Recapping the day's news and newsmakers through the lens of CNBC.
It's probably too soon to break out the bubbly, but this morning's economic news did cheer economists. Things are moving in the right direction, at least.
The Commerce Department reported that gross domestic product grew by 1.7 percent in the second quarter, a big jump over the downwardly revised 1.1 percent for the first quarter.
Granted, 1.7 percent is pretty modest compared with the 3 percent or 4 percent everyone would like to reach, and it represents a drop from last year's pace of about 2.8 percent, revised from the 2.2 percent reported earlier. But economists polled by Reuters had forecast only 1 percent for the most recent quarter, and a surprise on the upside is obviously better than one on the down. Growth for the year's first half was a sluggish 1.3 percent.
Many economists feel growth must exceed 2 percent to bring down unemployment. In advance of the government jobs report coming Friday, ADP and Moody's Analytics today said 200,000 jobs were created in the private sector in July, beating forecasts of 180,000.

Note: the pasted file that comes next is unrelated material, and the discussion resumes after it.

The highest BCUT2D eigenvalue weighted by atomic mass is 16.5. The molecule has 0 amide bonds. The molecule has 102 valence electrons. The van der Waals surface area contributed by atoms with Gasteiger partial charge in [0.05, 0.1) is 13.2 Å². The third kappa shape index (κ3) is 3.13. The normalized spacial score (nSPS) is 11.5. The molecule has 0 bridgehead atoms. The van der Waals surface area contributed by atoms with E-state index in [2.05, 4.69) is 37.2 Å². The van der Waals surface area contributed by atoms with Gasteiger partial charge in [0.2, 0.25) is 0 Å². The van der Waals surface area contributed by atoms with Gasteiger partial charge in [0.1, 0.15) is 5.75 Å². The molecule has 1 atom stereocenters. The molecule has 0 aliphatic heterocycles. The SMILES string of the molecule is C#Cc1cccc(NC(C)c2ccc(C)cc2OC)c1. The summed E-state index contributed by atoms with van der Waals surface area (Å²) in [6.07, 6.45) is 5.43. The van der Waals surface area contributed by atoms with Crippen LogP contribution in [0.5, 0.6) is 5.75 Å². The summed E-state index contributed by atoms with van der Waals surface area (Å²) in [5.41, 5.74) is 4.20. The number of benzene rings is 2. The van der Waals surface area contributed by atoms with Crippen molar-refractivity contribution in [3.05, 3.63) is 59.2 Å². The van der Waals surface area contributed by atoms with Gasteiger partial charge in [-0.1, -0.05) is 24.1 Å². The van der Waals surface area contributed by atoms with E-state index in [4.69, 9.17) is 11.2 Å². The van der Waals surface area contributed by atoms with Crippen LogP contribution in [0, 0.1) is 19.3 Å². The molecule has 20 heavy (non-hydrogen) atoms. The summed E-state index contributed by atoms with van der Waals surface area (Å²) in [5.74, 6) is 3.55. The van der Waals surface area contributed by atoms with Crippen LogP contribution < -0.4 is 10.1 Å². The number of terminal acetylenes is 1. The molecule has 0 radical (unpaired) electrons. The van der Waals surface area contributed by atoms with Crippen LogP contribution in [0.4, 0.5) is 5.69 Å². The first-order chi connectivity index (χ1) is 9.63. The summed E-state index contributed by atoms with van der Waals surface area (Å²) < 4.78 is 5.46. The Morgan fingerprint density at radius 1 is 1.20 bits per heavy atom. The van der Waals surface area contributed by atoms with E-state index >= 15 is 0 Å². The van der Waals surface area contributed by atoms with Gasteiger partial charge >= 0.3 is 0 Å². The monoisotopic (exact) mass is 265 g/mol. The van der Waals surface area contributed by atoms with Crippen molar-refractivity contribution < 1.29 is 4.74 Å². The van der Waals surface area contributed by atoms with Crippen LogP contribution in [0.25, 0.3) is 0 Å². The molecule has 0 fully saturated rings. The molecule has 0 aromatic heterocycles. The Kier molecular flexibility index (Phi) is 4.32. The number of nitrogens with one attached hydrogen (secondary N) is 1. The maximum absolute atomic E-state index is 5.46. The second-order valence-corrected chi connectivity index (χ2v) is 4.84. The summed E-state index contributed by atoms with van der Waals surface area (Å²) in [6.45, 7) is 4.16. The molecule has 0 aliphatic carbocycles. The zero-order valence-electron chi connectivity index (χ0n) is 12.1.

Growth in the April to June period was helped by business spending, exports and a slowdown in the decline of government spending. Unfortunately, consumer spending was lower, but savings were up, perhaps foreshadowing higher consumer spending in the future.
A twist in all this: the government has changed its methodology for measuring GDP.
"I can't tell you if that 1.7 would have looked different under the old [calculation] style or how much affect there is, but it's definitely better than anticipated."
—CNBC's Rick Santelli
"There are two ways to think about the government [spending] number, which are A, the sequester wasn't as bad as we thought, or B, it's coming."
—CNBC's Steve Liesman
—"200K in any economy other than the one we are in, with 7.6 percent unemployment, would be considered pretty darned good." Mark Zandi, Moody's Analytics.